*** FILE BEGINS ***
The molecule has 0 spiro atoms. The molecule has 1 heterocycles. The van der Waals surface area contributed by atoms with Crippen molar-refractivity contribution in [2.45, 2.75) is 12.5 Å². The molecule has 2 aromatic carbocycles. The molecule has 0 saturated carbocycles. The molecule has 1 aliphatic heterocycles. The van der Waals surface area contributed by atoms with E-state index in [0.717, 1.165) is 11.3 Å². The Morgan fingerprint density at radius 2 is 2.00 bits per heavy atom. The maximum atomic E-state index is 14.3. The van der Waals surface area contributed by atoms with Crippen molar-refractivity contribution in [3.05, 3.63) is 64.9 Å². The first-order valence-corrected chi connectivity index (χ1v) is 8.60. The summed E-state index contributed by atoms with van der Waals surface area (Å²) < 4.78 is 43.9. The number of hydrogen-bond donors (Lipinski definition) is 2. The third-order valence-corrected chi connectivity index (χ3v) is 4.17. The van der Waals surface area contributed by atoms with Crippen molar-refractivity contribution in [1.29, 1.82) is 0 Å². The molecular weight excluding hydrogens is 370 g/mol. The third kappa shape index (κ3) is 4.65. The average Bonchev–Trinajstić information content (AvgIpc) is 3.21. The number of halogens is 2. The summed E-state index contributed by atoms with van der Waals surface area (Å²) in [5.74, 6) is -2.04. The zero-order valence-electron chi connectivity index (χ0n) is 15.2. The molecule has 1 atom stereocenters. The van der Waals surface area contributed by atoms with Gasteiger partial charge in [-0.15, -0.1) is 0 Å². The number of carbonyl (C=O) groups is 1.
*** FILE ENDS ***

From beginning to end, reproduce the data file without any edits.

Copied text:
The molecule has 0 spiro atoms. The molecule has 1 heterocycles. The van der Waals surface area contributed by atoms with Crippen molar-refractivity contribution in [2.45, 2.75) is 12.5 Å². The molecule has 2 aromatic carbocycles. The molecule has 0 saturated carbocycles. The molecule has 1 aliphatic heterocycles. The van der Waals surface area contributed by atoms with E-state index in [0.717, 1.165) is 11.3 Å². The Morgan fingerprint density at radius 2 is 2.00 bits per heavy atom. The maximum atomic E-state index is 14.3. The van der Waals surface area contributed by atoms with Crippen molar-refractivity contribution in [3.05, 3.63) is 64.9 Å². The first-order valence-corrected chi connectivity index (χ1v) is 8.60. The summed E-state index contributed by atoms with van der Waals surface area (Å²) < 4.78 is 43.9. The number of hydrogen-bond donors (Lipinski definition) is 2. The third-order valence-corrected chi connectivity index (χ3v) is 4.17. The van der Waals surface area contributed by atoms with Crippen molar-refractivity contribution in [1.29, 1.82) is 0 Å². The molecular weight excluding hydrogens is 370 g/mol. The third kappa shape index (κ3) is 4.65. The average Bonchev–Trinajstić information content (AvgIpc) is 3.21. The number of halogens is 2. The summed E-state index contributed by atoms with van der Waals surface area (Å²) in [5.74, 6) is -2.04. The zero-order valence-electron chi connectivity index (χ0n) is 15.2. The molecule has 1 atom stereocenters. The van der Waals surface area contributed by atoms with Gasteiger partial charge in [-0.15, -0.1) is 0 Å². The number of carbonyl (C=O) groups is 1.